“But you have such beautiful hair! Don’t you think you should leave it down? At least some of it. Maybe—”

“An updo suits the headdress better. Relax, Mom.”

“It’s too warm in here. I think it’s too warm in here. And Mandy should take a quick nap. She’s going to act up, I just know it.”

“She’ll be fine.” Alison glanced toward the flower girl.

“I really think—”

“Ladies!” Parker wheeled in a cart of champagne, with a pretty fruit and cheese tray. “The men are on their way. Alison, your hair’s gorgeous. Absolutely regal.” She poured a flute, offered it to the bride.

“I really don’t think she should drink before the ceremony. She barely ate today, and—”

“Oh, Mrs. McFearson, I’m so glad you’re dressed and ready. You look fabulous. If I could just steal you for a few minutes? I’d love for you to take a look at the Drawing Room before the ceremony. We want to make sure it’s perfect, don’t we? I’ll have her back in no time.” Parker pushed champagne into the MOB’s hand, and steered her out of the room.

Alison said, “Whew!” and laughed.

For the next hour, Mac split herself between the bride’s and groom’s suites. Between perfume and tulle, cuff links and cummerbunds. She eased back into the bride’s domain, circled around the attendants as they dressed and helped one another dress. And found Alison alone, standing in front of her wedding dress. It was all there, Mac thought as she quietly framed the shot.

The wonder, the joy—with just that tiny tug of sorrow. She snapped the image as Alison reached out to brush her fingers over the sparkle of the bodice.

Decisive moment, Mac knew, when everything the woman felt reflected on her face.

Then it passed, and Alison glanced over.

“I didn’t expect to feel this way. I’m so happy. I’m so in love with Rod, so ready to marry him. But there’s this little clutch right here.” She rubbed her fingers just above her heart. “It’s not nerves.”

“Sadness. Just a touch. One phase of your life ends today.

You’re allowed to be sad to say good- bye. I know what you need. Wait here.”

A moment later, Mac led Alison’s grandmother over. And once again stepped back.

Youth and age, she thought. Beginnings and endings, connections and constancy. And, love.

She snapped the embrace, but that wasn’t it. She snapped the glitter of tears, and still, no. Then Alison lowered her forehead to her grandmother’s, and even as her lips curved, a single tear slid down her cheek while the dress glowed and glittered behind them.

Perfect. The blue butterfly.

She took candids of the ritual while the bride dressed, then the formal portraits with exquisite natural light. As she’d expected, Alison was game to brave the cold on the terrace.

And Mac ignored Parker’s voice through her headset as she rushed to the Groom’s Suite to repeat the process with Rod.

She passed Parker in the hallway as she strode back to the bride. “I need the groom and party downstairs, Mac. We’re running two minutes behind.”

“Oh my God!” Mac said in mock horror and ducked into the Bride’s Suite.

“Guests are seated,” Parker announced in her ear moments later. “Groom and groomsmen taking position. Emma, gather the bridal party.”

“On it.”

Mac slipped out to take her stand at the bottom of the stairs as Emma organized the bridesmaids.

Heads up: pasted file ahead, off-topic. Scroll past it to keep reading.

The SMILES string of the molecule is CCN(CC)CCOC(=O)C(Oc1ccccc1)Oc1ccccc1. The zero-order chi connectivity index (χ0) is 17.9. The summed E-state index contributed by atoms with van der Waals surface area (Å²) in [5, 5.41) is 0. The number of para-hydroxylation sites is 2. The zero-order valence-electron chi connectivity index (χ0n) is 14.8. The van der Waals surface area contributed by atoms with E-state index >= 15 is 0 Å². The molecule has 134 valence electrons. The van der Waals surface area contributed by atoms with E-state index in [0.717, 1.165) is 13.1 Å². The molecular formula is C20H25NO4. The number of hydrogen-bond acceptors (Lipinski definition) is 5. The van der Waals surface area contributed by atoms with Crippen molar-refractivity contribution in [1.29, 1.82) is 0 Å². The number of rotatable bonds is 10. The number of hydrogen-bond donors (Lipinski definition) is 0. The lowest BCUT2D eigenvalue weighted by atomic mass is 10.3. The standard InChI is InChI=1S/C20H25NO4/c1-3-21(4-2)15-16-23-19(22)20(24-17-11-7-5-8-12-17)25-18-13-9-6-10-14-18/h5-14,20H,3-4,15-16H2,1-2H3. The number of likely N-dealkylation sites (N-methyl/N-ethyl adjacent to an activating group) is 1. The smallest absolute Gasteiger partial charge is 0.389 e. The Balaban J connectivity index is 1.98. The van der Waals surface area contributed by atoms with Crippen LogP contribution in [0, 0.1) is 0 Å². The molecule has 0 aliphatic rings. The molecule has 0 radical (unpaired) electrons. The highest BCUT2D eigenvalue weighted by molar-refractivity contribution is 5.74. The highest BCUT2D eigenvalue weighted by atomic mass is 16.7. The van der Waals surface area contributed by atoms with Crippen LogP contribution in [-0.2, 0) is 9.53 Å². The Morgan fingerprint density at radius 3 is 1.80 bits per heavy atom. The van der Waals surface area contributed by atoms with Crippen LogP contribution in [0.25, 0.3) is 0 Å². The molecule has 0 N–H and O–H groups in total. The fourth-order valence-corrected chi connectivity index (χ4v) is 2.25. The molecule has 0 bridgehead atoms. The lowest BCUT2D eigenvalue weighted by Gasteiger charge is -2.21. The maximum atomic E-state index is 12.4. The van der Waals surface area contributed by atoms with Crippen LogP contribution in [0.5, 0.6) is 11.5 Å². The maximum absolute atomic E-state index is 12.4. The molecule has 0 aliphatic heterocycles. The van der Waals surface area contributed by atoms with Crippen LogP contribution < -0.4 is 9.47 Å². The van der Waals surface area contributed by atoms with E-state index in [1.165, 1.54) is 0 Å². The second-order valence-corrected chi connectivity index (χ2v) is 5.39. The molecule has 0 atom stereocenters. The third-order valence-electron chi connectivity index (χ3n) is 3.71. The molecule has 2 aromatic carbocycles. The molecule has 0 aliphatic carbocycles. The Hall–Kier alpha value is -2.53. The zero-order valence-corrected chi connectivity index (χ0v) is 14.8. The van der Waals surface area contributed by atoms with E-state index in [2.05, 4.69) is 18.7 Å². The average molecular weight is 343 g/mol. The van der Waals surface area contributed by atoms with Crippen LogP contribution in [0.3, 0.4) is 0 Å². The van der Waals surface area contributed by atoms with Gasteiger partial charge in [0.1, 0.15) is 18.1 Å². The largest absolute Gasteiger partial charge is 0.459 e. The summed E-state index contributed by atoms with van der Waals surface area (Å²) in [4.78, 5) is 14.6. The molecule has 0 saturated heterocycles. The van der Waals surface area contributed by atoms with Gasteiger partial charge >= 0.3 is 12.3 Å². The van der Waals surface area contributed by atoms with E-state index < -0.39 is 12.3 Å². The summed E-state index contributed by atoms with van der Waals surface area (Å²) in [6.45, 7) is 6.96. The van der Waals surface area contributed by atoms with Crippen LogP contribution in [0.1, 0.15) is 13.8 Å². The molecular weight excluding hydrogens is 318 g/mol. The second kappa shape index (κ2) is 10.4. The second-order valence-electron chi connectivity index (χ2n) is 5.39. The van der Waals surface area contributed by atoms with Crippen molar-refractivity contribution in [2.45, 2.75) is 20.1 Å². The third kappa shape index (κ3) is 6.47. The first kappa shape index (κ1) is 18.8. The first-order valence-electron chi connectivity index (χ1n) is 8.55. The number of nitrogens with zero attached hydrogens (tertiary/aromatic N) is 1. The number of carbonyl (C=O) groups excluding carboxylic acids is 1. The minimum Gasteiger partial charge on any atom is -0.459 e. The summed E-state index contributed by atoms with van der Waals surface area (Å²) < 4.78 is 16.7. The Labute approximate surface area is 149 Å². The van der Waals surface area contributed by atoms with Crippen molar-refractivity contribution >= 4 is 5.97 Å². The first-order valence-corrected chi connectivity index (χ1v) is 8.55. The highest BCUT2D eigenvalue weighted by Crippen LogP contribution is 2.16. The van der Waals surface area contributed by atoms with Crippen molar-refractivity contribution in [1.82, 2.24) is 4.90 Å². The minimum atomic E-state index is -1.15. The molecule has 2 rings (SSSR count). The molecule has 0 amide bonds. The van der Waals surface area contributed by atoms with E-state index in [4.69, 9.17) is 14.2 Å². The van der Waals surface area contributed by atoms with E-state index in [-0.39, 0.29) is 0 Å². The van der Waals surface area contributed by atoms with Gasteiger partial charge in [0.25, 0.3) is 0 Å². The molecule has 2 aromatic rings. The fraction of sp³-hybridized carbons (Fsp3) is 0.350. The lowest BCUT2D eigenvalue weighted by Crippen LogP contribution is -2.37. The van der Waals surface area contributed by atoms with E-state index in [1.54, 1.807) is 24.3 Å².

“Party ready. Cue the music.”

“Cuing music,” Parker said, “start the procession.”

The flower girl would clearly be fine without the nap, Mac decided as the child nearly danced her way down the staircase.

She paused like a vet at Laurel’s signal, then continued at a dignified pace in her fairy dress across the foyer, into the enormous parlor, and down the aisle formed by the chairs.

The attendants followed, shimmering silver, and at last, the maid of honor in gold.

Mac crouched to aim up as the bride and her father stood at the top of the stairs, holding hands. As the bride’s music swelled, he lifted his daughter’s hand to his lips, then to his cheek.

Even as she took the shot, Mac’s eyes stung.

Where was her own father? she wondered. Jamaica? Switzerland? Cairo?

She pushed the thought and the ache that came with it aside, and did her job.

Using Emma’s candlelight, she captured joy and tears. The memories. And stayed invisible and separate.

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Customer Reviews

Average Rating 4
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See All Sort by: Showing 1 – 20 of 1002 Customer Reviews
  • Anonymous

    Posted October 15, 2010

    highway robbery

    I think it's pretty low that you can buy the paperback for $3 cheaper than the e-book. I love my nook but i'm starting to wonder if im getting ripped-off. Will not read these books for that reason!

    32 out of 41 people found this review helpful.

    Was this review helpful? Yes  No   Report this review
  • Anonymous

    Posted October 14, 2010

    really???

    Why would the ebook be higher than the paperback. Based solely on that fact, I certainly wouldn't start this series.

    20 out of 26 people found this review helpful.

    Was this review helpful? Yes  No   Report this review
  • Anonymous

    Posted November 24, 2010

    Nook Price TOOOO Much

    How sad, I own a Nook and bought the paperback because of the price. This needs to be changed.

    16 out of 21 people found this review helpful.

    Was this review helpful? Yes  No   Report this review
  • Posted June 27, 2012

    I Also Recommend:

    Very good book. one of the better Nora roberts reads I enjoyed

    Very good book. one of the better Nora roberts reads I enjoyed

    13 out of 16 people found this review helpful.